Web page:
The necropsy program continues to collect manatee tissues for analysis. Analyses conducted over the last few years revealed a decrease in the concentration of copper but little change otherwise. It appears that, so far, manatees are not affected by chemical pollution.
Q. What about perinatal or new-born manatee mortality?
A. First, two definitions. As far as the mortality records are concerned, perinatal manatees are those animals that are less than 150 cm (60 inches) in total length that did not die from human related causes. The term perinatal refers to the day before and following birth. The average length of a new calf is 125 cm (50 inches) but we have removed some calves from their mothers at necropsy that were 152 cm (65 inches). Preliminary findings of a study examining the teeth of perinatal animals recovered over the last two years suggest that there has not been any post-natal tooth development. This means that the carcasses we recover and classify as perinatal based upon their body lengths are truly new-born animals.
Unfortunately approximately 60 percent of the perinatal carcasses collected each year are too badly decomposed to make an accurate determination of death (aside from obvious trauma). Forty percent of the recovered calves died from diseases or still birth (which is often caused by infectious agents). Disease causing bacteria are often found in these animals. There is presently no means of isolating viruses from manatees yet, but it is an avenue of research we are pursuing.
Wild marine mammals are most vulnerable to death as new-borns. There is substantial evidence of this in populations of whales and dolphins as well as seals and sea lions. Perinatal manatee mortality is a complex subject. The following are several sources of perinatal mortality:
A- Pregnant females seek quiet water secluded from the activity of other manatees in order to have their calves. A new-born animal is disoriented to the point that it cannot distinguish the bottom from the water surface. It can only swim with its flippers and the mother must push the new-born to the surface so it can take its first breath. In this condition, the calf could be easy prey for large predators such as alligators, snapping turtles, and sharks.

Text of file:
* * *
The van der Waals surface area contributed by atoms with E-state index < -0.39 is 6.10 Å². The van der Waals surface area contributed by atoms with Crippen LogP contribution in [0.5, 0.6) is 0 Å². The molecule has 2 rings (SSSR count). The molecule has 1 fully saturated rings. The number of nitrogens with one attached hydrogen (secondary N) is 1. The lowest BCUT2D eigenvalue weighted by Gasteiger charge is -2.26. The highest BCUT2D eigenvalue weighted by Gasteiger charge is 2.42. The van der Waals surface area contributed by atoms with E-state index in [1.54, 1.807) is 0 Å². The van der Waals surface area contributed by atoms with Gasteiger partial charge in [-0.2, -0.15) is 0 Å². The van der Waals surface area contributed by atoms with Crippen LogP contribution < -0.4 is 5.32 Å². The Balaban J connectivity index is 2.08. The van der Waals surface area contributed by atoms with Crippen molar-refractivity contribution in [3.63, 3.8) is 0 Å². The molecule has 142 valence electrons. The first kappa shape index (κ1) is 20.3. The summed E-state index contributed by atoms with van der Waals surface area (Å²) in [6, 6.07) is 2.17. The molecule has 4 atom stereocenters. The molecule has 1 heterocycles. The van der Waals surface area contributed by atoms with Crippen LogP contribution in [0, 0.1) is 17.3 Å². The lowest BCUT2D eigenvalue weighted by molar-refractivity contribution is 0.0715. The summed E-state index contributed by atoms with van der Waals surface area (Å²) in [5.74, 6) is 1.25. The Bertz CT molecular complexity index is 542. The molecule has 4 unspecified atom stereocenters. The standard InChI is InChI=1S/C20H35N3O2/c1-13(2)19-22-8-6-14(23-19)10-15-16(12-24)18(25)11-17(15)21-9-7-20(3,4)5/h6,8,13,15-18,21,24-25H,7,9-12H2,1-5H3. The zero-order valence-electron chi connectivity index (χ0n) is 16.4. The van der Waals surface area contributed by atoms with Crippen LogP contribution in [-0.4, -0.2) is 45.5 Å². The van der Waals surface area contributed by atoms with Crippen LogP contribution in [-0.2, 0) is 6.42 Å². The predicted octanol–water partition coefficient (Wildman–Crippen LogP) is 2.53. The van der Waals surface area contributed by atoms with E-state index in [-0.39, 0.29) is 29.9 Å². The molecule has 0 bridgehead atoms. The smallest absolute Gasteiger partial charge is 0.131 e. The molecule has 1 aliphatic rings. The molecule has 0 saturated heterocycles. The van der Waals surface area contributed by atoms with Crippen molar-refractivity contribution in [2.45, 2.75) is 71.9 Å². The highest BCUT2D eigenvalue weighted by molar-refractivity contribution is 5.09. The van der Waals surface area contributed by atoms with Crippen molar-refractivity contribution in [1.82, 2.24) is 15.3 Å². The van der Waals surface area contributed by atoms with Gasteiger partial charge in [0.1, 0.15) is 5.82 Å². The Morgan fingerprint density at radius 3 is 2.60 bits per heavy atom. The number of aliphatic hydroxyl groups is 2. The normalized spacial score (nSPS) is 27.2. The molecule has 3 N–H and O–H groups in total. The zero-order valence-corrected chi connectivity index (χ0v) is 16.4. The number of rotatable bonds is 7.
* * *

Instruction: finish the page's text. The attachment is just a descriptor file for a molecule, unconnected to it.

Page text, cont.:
B- There is evidence that inexperienced (first time pregnant) mothers may abandon their calves. This situation is not unique to manatees, but is well known in many mammal species.
C- Post-partum females quickly cycle back to reproductive activity. Manatee breeding is a tumultuous affair with the pursuit of the female by several males and multiple breeding. A cow-calf pair could become easily separated by bulls pursuing the female. Because the pursuit could last several days, the opportunity for the cow to lose her calf is great.
D- Female manatees have one teat located at the base of each flipper. Manatees encounter rope, monofilament fishing line, and crab pot float lines, etc., that wrap around their flippers and constrict them. The constriction causes a swelling of the flippers to enormous proportions preventing the calf access to the teats for nursing.
E- The normal mammary glands of lactating (milk producing) females are small. In addition, the reservoir of milk available to the calf at any time is small (large coffee mug full) and for this reason calves nurse frequently. We have observed apparently healthy mothers that had only one functioning mammary gland. This condition reduces the mother's ability to support her calf by half.
F- Cold winters are difficult for manatees, especially pregnant females. If the winter is unusually cold or cold for a long time, the mother may survive but not have the energy store to support the calf.
G- We have recovered carcasses of adult females that had recently calved and were lactating at death. Tragically, in nearly every case, we did not find the calf, alive or dead. It is one of the most frustrating situations we encounter in the rescue and recovery program. Although numbers of deaths of perinatal manatees and manatees killed by watercraft have been similar in recent years, there is not enough information to conclude that calves found alive or dead resulted from the deaths of their mothers by boats. Boating activity may contribute to harassment and death of baby manatees but there is no means of measuring this effect. Modern propeller-driven boats can operate in shallower water at higher speeds. The recent rapid increase of high-speed jet boats that operate in very shallow water may pose threats that did not exist five years ago.
Q. What about pollution and the increase in perinatal manatee mortality?
A. As with adult manatees, we have not found chemicals at toxic levels in perinatal manatees. We have tested all the fresh perinatal carcasses over the last two years and will test more over the next three years. In addition, we have not discovered major deformities or tumors in calves. We continue to collect tissue samples for analysis.
It is important to stress that a calf is most vulnerable to toxic effects during early development. Most toxins have their greatest effect at that time. As a result, the embryo can be reabsorbed and is never born. Further, exposure of the mother to toxins that affect reproduction most often results in her failure to conceive. Other toxins may affect the male's ability to produce sperm or deform the sperm, resulting in ineffective breeding. All of these affects result in fewer calves born, not in an increase in perinatal mortality.
We can examine the condition of sperm from fresh carcasses but we have to be careful how we interpret the results as anoxia and early decomposition can alter sperm, falsely suggesting deformity. We are not aware of attempts to collect sperm from living captive males. Ovary condition in the female can only be determined via laparotomy which is a risky surgical procedure. The information gained from the procedure does not warrant the risk and would require a federal permit.